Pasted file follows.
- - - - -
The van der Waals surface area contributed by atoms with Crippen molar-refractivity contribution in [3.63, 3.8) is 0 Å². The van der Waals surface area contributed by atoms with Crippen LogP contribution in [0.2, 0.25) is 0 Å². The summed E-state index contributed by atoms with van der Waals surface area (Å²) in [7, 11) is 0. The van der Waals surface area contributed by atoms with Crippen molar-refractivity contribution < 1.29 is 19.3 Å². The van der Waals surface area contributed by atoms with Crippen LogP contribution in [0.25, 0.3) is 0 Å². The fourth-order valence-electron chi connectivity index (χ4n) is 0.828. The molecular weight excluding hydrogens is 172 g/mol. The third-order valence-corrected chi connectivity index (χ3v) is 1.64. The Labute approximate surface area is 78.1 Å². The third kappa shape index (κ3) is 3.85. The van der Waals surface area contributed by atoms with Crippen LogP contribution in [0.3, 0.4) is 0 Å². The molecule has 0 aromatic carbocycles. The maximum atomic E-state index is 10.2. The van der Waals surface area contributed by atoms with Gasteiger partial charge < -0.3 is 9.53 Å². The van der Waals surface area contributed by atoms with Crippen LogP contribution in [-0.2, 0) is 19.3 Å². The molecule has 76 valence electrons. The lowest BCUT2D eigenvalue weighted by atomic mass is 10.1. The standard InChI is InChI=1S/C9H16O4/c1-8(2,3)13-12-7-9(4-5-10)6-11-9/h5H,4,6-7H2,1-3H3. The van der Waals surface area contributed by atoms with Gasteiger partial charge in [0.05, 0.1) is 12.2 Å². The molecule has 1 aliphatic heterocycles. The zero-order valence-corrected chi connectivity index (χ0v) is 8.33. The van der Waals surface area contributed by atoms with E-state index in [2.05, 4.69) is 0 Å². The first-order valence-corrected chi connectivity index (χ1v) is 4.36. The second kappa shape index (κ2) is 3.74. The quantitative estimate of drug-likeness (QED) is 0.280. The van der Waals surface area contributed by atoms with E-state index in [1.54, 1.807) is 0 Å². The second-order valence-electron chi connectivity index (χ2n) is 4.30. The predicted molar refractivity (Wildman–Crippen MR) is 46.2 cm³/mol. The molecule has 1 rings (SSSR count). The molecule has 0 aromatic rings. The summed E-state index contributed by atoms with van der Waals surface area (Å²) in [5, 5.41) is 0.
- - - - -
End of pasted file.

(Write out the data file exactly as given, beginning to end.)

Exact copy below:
The van der Waals surface area contributed by atoms with Crippen molar-refractivity contribution in [3.63, 3.8) is 0 Å². The van der Waals surface area contributed by atoms with Crippen LogP contribution in [0.2, 0.25) is 0 Å². The summed E-state index contributed by atoms with van der Waals surface area (Å²) in [7, 11) is 0. The van der Waals surface area contributed by atoms with Crippen molar-refractivity contribution < 1.29 is 19.3 Å². The van der Waals surface area contributed by atoms with Crippen LogP contribution in [0.25, 0.3) is 0 Å². The fourth-order valence-electron chi connectivity index (χ4n) is 0.828. The molecular weight excluding hydrogens is 172 g/mol. The third-order valence-corrected chi connectivity index (χ3v) is 1.64. The Labute approximate surface area is 78.1 Å². The third kappa shape index (κ3) is 3.85. The van der Waals surface area contributed by atoms with Crippen LogP contribution in [0.3, 0.4) is 0 Å². The molecule has 0 aromatic carbocycles. The maximum atomic E-state index is 10.2. The van der Waals surface area contributed by atoms with Gasteiger partial charge < -0.3 is 9.53 Å². The van der Waals surface area contributed by atoms with Crippen LogP contribution in [-0.2, 0) is 19.3 Å². The molecule has 76 valence electrons. The lowest BCUT2D eigenvalue weighted by atomic mass is 10.1. The standard InChI is InChI=1S/C9H16O4/c1-8(2,3)13-12-7-9(4-5-10)6-11-9/h5H,4,6-7H2,1-3H3. The van der Waals surface area contributed by atoms with Gasteiger partial charge in [0.05, 0.1) is 12.2 Å². The molecule has 1 aliphatic heterocycles. The zero-order valence-corrected chi connectivity index (χ0v) is 8.33. The van der Waals surface area contributed by atoms with E-state index in [2.05, 4.69) is 0 Å². The first-order valence-corrected chi connectivity index (χ1v) is 4.36. The second kappa shape index (κ2) is 3.74. The quantitative estimate of drug-likeness (QED) is 0.280. The van der Waals surface area contributed by atoms with E-state index in [1.54, 1.807) is 0 Å². The second-order valence-electron chi connectivity index (χ2n) is 4.30. The predicted molar refractivity (Wildman–Crippen MR) is 46.2 cm³/mol. The molecule has 1 rings (SSSR count). The molecule has 0 aromatic rings. The summed E-state index contributed by atoms with van der Waals surface area (Å²) in [5, 5.41) is 0.